We are actors in the drama of human history. The roles are varied but they are begging each other’s genius. For me, will it be the greening of my shared hope, or the meek and subdued colors of compassion? Both of them must have roots anchored in love.

Fifth Station: Simon of Cyrene
Station 5

Roots
But not so with you; rather let the greatest among you become as the youngest, and the leader as one who serves. Luke 22:26

Representation
Selflessness and service have the colors of life. They strengthen the soul and give the person new stature – as seen in the figure of Simon of Cyrene. Placed between brutal force and pitiful exhaustion, he stands upright and firm. Again, there are little flowers of love giving an inkling of the deeper motives for his action.

Identification
To be commissioned for something limits our freedom, but gives a sense of belonging and solidarity. It is a source of growth, that of others and my own. Commissioned, we need to walk a fine line between brutal force and pitiful weakness.

Sixth Station: Veronica
Station 6

Roots
The scene with Veronica is not of biblical origin, but there is a long tradition based on Scripture asking God to show us his face: Thou hast said, "Seek ye my face." My heart says to thee, "Thy face, Lord, do I seek." Psalm 27:8

Representation
The weeping Veronica is holding an oversized linen, wide enough to cover the dolors of creation. But no face is visible, neither that of the Ecce Homo nor the flayed face of humanity. Instead, the shroud bears the marks of a giant crown of thorns. Whose crown is this?

Identification
Is this shroud an urgent invitation to take up my crown of thorns? Is it a veiled accusation about suffering caused to my neighbor? The little figure in the margin, hiding its face and wearing a dunce cap or magic hood, is like my silly alter ego contemplating flight.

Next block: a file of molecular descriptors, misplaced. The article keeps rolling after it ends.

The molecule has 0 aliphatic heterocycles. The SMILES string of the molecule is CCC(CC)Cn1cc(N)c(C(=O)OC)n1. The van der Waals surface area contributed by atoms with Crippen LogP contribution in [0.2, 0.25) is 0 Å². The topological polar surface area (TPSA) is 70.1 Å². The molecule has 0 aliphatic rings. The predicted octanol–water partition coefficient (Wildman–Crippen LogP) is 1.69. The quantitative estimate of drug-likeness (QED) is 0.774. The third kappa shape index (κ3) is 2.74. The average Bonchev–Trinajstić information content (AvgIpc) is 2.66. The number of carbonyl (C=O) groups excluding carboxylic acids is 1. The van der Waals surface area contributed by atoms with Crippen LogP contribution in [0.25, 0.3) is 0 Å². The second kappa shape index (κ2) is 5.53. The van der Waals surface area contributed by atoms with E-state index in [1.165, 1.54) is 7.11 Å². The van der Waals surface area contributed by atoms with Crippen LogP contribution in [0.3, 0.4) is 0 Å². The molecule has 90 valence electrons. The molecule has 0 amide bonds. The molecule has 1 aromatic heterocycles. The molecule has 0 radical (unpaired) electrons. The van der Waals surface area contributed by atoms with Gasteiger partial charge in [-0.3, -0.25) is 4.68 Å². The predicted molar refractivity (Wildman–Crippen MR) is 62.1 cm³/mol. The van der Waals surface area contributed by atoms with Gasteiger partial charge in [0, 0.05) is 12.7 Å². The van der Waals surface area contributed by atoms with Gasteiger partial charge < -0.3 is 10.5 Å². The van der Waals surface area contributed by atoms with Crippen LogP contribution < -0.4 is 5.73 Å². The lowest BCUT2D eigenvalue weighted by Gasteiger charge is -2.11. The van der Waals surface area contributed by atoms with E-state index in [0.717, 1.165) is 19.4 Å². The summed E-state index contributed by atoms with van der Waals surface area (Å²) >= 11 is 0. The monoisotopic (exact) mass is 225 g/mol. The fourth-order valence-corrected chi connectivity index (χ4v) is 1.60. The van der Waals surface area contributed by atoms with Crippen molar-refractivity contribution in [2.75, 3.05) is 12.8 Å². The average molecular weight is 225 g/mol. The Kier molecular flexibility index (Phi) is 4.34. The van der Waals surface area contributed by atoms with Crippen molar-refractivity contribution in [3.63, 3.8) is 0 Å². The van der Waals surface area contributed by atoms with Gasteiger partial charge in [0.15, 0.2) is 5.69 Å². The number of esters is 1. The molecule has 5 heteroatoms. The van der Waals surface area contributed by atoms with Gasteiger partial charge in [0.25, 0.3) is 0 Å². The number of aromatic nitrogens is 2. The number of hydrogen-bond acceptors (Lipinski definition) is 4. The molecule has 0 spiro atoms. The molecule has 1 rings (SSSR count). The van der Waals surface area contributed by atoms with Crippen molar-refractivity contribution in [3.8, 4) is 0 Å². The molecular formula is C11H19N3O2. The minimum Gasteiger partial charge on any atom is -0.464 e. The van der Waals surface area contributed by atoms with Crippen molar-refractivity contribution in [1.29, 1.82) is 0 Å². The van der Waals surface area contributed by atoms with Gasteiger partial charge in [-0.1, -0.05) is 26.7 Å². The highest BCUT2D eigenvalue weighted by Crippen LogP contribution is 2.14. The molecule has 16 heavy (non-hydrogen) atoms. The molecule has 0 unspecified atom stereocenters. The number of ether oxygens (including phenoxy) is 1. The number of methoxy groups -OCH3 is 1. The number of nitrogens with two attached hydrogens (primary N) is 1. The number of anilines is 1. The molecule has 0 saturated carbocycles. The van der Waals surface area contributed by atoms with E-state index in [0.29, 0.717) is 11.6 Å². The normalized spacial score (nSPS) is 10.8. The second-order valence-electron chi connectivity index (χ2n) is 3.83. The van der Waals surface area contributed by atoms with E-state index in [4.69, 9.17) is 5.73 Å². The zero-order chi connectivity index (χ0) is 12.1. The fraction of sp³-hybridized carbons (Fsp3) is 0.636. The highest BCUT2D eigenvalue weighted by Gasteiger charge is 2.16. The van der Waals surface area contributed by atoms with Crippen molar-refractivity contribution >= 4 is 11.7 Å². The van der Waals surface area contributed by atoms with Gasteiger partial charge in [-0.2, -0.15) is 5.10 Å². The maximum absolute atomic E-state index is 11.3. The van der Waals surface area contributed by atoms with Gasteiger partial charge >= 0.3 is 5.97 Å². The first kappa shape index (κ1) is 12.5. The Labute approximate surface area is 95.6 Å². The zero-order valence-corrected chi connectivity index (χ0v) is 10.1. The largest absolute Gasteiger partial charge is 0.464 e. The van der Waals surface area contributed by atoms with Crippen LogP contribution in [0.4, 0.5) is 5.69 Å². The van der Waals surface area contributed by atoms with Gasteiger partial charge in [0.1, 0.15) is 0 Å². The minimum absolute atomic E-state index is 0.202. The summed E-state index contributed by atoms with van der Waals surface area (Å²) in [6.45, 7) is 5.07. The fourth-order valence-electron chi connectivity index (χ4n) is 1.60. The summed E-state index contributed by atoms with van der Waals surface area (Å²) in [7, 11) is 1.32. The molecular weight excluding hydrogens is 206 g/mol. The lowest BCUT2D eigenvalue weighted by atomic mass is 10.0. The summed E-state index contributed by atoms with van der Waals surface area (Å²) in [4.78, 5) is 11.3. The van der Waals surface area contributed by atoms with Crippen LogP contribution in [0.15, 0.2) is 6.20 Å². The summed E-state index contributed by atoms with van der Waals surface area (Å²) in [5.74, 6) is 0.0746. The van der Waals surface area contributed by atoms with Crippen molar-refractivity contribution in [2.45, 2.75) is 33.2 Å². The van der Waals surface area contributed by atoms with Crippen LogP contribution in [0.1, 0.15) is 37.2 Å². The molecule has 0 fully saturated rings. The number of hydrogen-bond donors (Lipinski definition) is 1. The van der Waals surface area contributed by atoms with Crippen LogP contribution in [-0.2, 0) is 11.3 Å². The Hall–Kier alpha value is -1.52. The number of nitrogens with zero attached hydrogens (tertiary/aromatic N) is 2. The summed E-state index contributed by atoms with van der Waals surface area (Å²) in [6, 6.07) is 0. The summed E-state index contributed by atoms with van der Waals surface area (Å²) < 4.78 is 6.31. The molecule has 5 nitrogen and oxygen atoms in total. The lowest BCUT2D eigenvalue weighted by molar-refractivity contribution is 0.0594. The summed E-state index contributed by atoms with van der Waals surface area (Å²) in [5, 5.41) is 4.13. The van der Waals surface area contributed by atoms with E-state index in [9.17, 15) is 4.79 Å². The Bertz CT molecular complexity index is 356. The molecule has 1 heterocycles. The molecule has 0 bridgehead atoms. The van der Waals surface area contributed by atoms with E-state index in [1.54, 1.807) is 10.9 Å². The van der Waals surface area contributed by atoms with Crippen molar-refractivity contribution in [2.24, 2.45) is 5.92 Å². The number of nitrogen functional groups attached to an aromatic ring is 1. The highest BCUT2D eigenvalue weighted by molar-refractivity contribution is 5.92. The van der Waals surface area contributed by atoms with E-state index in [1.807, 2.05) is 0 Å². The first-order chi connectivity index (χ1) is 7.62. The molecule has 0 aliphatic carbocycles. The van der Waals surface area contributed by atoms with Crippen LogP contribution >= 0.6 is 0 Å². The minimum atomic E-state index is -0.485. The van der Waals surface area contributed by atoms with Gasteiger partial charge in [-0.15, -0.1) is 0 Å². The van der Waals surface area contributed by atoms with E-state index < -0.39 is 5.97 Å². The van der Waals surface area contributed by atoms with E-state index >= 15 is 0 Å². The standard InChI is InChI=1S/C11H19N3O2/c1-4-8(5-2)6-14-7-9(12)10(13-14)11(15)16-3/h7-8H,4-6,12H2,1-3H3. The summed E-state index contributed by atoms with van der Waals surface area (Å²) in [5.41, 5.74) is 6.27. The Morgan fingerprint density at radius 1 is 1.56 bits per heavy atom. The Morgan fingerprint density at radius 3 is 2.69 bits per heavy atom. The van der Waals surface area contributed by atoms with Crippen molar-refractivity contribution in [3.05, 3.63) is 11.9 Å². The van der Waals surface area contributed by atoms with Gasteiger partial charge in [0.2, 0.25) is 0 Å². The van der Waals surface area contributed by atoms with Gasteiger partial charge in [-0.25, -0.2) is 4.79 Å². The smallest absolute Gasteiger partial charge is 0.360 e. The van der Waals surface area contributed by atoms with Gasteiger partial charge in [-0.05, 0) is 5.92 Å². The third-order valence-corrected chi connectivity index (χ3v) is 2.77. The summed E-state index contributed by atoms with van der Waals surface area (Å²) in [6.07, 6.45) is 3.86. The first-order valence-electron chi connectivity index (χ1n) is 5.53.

Seventh Station: The Second Fall
Station 7

Roots
A fall at the gate of the city is indicated in 1283 (Burchard). The Bible, however, doesn’t make mention of it. The theme of the abasement of God is amply known: But I am a worm, and no man; scorned by men, and despised by the people. Psalm 22:6

Representation
The mood is somber. Blackbirds are flying over the mountains; the road seems endless. This is the life perspective of the fallen figure holding on to the cross.

Identification
Sometimes a giant nail that pins us to the ground, the cross can be a prop and a pillar. It is also the blue staff of my soul, as in this station, reaching higher than the highest mountain. We may say: "My flesh will dwell in hope. For you will not abandon my soul to Hades." (Acts 2:26-27; Psalm 16:9-10)

Eighth Station: The Wailing Women
Station 8

Roots
And there followed him a great multitude of the people, and of women who bewailed and lamented him. But Jesus turning to them said, "Daughters of Jerusalem, do not weep for me, but weep for yourselves and for your children. For behold, the days are coming when they will say, ‘Blessed are the barren, and the wombs that never bore, and the breasts that never gave suck!’" Luke 23:27-29